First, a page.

Rotavirus challenges ahead

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Rotavirus challenges ahead

  1. 1. ROTAVIRUS- CHALLENGES AHEAD - Dr. Gulrukh Hashmi
  2. 2. OVERVIEW  Introduction  Disease burden  Virus description  Epidemiology  Vaccine  Challenges  Conclusion
  3. 3. INTRODUCTION  Diarrhea remains one of the commonest illnesses of childhood.  In developing countries it is 3rd most common cause of deaths  20 different pathogens cause diarrhea.  Rotavirus causes 25-55% hospital admissions for diarrhea
  4. 4. DISEASE BURDEN  Rotavirus is the most common cause of severe diarrhea in infants and young children worldwide.  Globally it is responsible for 611,000 childhood deaths  More than 80% deaths occur in low-income countries and India records the highest mortality
  5. 5. ROTAVIRUS DISEASE BURDEN IN INDIA 122,000-153,000 457,000-884,000 2 million Estimated annual number and risk of death, hospitalization, and outpatient visits due to rotavirus diarrhea in children <5 years of age in India. Adapted from: J. E. Tate et al. Disease and economic burden of rotavirus diarrhea in India/Vaccine 27 S (2009) F18–F24 EVENTSRISK 1 in every 177-196 children 1 in every 31-59 children 1 in every 13 children Deaths Hospitalizations Outpatient Visits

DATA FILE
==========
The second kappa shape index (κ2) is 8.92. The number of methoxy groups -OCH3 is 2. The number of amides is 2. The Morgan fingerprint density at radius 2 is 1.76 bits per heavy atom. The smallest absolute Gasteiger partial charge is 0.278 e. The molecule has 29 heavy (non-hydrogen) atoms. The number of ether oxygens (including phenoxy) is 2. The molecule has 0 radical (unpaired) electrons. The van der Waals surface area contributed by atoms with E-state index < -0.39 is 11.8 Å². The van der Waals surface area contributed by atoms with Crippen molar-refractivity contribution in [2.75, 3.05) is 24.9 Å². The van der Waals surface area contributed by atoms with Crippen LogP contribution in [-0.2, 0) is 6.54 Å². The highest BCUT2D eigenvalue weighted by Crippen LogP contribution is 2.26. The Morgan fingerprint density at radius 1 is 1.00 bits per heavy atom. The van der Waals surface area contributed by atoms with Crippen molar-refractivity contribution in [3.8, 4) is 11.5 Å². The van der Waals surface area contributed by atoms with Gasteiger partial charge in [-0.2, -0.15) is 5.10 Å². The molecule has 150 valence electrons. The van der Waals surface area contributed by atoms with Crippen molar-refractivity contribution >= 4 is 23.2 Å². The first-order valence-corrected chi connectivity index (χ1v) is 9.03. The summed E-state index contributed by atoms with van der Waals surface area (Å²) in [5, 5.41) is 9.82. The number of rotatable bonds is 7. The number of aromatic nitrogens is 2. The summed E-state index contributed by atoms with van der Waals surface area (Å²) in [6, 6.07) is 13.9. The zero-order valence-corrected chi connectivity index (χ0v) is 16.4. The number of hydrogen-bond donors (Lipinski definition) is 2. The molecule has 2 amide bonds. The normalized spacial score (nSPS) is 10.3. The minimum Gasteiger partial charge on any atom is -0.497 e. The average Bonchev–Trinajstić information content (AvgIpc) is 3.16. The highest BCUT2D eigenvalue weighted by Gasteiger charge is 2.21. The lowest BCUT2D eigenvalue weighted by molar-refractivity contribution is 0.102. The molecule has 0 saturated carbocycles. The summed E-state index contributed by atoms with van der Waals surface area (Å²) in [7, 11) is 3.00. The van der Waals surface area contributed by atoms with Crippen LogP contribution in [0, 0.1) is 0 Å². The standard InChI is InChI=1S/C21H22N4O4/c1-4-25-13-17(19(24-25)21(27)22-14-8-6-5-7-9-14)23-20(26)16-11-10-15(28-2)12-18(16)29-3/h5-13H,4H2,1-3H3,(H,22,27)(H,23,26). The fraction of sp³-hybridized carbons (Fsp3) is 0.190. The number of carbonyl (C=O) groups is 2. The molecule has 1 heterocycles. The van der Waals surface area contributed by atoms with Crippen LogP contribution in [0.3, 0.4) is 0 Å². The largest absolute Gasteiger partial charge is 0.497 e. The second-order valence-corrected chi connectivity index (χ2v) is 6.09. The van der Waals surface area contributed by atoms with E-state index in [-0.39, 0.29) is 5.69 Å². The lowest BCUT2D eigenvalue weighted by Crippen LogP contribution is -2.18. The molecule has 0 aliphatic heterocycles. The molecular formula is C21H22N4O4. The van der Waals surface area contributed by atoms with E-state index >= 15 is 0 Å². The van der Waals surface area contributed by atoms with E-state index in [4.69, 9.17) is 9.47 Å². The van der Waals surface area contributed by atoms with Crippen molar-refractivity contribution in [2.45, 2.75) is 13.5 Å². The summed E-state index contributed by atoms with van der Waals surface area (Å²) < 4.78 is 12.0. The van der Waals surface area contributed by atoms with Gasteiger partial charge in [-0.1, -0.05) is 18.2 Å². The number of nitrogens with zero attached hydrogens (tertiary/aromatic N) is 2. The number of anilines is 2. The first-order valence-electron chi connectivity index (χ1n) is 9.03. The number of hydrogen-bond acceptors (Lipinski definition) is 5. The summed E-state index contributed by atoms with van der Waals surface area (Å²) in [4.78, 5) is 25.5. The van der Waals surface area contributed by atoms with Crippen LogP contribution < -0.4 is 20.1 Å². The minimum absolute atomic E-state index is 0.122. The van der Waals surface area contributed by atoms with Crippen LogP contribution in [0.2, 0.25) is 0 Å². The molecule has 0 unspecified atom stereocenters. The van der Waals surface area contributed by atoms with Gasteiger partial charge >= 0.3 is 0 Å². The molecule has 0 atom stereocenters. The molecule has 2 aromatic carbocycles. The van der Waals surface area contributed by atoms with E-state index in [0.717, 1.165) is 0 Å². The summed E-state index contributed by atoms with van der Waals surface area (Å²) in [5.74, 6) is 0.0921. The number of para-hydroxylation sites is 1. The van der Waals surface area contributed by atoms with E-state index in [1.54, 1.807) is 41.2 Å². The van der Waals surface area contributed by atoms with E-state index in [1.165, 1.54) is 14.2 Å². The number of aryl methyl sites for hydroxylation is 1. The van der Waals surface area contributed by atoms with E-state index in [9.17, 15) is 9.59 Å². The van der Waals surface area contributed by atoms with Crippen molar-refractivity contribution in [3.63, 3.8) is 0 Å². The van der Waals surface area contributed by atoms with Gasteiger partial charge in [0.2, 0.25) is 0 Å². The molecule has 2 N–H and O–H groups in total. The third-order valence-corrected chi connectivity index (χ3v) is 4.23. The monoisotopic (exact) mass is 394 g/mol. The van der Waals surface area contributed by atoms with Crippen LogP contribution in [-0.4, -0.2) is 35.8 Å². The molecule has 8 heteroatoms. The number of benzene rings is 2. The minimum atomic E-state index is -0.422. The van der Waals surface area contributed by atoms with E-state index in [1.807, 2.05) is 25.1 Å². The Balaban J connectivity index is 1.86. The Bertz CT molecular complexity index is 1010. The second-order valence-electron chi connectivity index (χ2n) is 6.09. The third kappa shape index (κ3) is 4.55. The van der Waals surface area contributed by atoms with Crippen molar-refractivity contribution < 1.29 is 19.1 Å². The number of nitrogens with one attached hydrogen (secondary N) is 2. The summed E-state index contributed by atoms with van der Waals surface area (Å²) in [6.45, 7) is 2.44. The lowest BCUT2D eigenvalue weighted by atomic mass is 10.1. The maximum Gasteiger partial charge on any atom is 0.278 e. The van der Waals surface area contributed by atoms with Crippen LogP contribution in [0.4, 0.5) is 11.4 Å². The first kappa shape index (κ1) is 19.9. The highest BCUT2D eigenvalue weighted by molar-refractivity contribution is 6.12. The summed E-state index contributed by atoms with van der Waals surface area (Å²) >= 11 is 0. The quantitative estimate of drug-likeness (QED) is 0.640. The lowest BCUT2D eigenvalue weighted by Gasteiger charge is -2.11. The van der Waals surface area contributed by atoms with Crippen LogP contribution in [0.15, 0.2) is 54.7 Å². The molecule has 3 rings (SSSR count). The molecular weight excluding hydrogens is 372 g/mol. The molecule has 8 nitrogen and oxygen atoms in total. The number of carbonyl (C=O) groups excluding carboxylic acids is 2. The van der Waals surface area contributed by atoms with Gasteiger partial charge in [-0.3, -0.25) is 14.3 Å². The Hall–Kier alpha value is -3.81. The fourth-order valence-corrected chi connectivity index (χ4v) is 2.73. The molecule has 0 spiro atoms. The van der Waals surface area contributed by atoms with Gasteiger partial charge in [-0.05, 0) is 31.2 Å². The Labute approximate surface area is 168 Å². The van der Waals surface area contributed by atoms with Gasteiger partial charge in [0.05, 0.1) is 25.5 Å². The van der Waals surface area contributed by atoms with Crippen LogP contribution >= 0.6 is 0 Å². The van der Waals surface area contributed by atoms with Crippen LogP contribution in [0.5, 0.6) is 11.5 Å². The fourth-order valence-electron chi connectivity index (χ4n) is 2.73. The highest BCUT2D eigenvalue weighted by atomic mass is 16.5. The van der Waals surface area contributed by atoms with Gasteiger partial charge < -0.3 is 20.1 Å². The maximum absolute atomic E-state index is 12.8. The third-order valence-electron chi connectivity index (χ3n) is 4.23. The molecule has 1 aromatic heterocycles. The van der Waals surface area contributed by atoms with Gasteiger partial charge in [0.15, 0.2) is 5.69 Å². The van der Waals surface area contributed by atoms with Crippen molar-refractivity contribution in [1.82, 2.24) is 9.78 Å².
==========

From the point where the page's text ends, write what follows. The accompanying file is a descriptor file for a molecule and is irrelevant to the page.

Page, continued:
6. 6. FINANCIAL BURDEN  It is estimated that India spends approximately Rs 1.8–3.2 billion (US$ 37.4 to 66.8 million) in direct medical costs annually  Rs 107–176 million (US$ 2.2–3.7 million) in non-medical costs for the treatment of rotavirus diarrhea in children <5 years of age  With a total burden of Rs 2.0–3.4 billion (US$ 41–72 million)
  7. 7. VIROLOGY  Rotaviruses are double stranded RNA viruses  Belongs to the family Reoviridae  Scientists have described 7 groups(A-G)  Only A,B,C infect humans of which A is commonest.  A is further divided in G and P serotypes
  8. 8. MODE OF TRANSMISSION  Faeco-oral route  Direct contact  Fomites  Respiratory droplets  Incubation period - 24 to 48 hrs
  9. 9. CLINICAL MANIFESTATIONS  Vomiting  Mild watery diarrhea of short duration  Severe gastroenteritis  Life-threatening dehydration secondary to gastrointestinal fluid loss